CODE YOUR PIPER COMPUTER KIT TO PLAY MUSIC
Some would say that music is the voice of a generation, and today, you get to be that voice! In this project, we will make a five-button synthesizer using PiperCode and the components in a Piper Computer Kit.
Collect all your materials.
- Large Breadboard
- 5x Buttons
- 10x Jumper Wires
Start setting up.
Next, set up your keyboard by placing the buttons on the breadboard like so:
Wire up buttons.
Now, wire the buttons according to the picture and the pin table below:
Use the correct GPIO pins.
To find the correct GPIO pins, you can use the electronics tab in PiperCode. On that diagram, ground pins are outlined in black and multipurpose pins in grey. Their pin numbers are also shown.
The jumper wires from the breadboard should be connected to the GPIO pins as shown below.
The Raspberry Pi may turn off if a short circuit occurs between its ground and high-voltage GPIO pin to avoid head damage.
In circuits, the ground is the common return path for current, such as a direct physical connection to earth
- It can also refer to a reference point from which voltages are measured
Let’s start coding!
Now that your buttons are wired up, time to start coding! Open PiperCode and set it to Step Mode at the highest speed, pictured below.
From the Sound menu on the left side, select the “Play” block. Drag and drop it into the programming area.
Next, find the "Synth" block under Sound and place it inside of the play block as shown below. Using the block’s dropdown menu to adjust tone, choose a sound that you’d like the leftmost button on your breadboard to play.
Run your code by clicking the “Start” button in the top left corner. (Note: A sound should play from your Piper Computer Kit’s speaker. If not, check your wiring and code using the steps above.)
By setting a sound block as a parameter for a play block, we’re building an algorithm that tells computers which sound to use, and when to play them.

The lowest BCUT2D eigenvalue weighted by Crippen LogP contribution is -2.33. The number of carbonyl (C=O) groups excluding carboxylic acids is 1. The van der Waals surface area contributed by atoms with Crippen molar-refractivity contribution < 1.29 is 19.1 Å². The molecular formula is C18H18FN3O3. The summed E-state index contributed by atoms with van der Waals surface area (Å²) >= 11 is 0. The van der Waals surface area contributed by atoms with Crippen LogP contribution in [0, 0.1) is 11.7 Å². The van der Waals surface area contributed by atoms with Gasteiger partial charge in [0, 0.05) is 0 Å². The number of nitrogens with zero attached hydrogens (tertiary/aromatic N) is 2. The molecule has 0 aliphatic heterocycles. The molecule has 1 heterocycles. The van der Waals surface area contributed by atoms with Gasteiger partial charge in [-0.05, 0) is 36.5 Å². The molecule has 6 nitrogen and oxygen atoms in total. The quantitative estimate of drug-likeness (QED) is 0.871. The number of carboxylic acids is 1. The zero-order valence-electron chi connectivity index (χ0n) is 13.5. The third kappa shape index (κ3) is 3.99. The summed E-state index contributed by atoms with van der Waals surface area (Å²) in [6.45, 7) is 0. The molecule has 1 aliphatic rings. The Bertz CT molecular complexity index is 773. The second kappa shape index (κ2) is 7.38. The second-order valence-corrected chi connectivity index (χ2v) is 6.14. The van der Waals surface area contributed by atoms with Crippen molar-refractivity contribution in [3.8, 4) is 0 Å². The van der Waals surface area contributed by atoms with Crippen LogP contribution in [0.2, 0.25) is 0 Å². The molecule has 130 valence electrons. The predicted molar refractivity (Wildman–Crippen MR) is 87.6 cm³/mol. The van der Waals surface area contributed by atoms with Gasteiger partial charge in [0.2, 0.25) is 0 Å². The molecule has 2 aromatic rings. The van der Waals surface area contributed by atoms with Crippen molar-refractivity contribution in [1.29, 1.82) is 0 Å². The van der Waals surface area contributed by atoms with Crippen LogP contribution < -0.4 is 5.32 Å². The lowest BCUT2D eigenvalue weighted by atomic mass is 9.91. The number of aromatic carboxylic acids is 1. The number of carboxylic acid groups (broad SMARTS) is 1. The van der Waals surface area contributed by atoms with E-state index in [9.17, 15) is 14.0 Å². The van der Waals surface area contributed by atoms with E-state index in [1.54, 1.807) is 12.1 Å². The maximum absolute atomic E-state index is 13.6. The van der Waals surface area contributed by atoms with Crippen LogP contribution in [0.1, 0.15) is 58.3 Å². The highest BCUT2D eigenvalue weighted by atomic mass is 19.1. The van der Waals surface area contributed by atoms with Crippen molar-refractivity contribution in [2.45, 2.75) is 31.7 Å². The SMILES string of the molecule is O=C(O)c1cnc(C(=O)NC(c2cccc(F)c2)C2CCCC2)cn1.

Link the chosen sound.
Now, let’s link our chosen sound to the leftmost button. From the Chip Menu, grab a “When pin turns on” block. Leave the pin value as 3 - the green button’s signal pin.
Next, click “Start” to test your code. Make sure your speaker volume is turned up. A sound should play when the green button is pressed. Try it!
We will now add a second sound corresponding to the second button. To do this, repeat the same steps as before, but set the pin to 26 this time as shown below.
Now that we understand how to code a button press to produce a sound, we can use the “Duplicate code” action to make copies of the code so far. To duplicate the code, right click on a completed “When pin turns on” block, and select duplicate. Do this three times until you have 5 "When pin turns on" segments.
After duplicating your code, give each statement a new pin assignment. On the new “When pin turns on” blocks, set their pin numbers to 31, 33, and 16 as shown below.
Now, you can choose different instruments or tones for each button, like keys on a keyboard! Using the selection menu in the synth blocks, try putting together your own set of notes.
Once you're finished, click “Start” again and play your 5-button piano by pressing your buttons. Experiment with your piano by changing the sounds. The combinations you can create are nearly endless!
We hope you enjoyed this Piper STEAM project! Have a great Piper project idea? Let us know in the comments below. 👇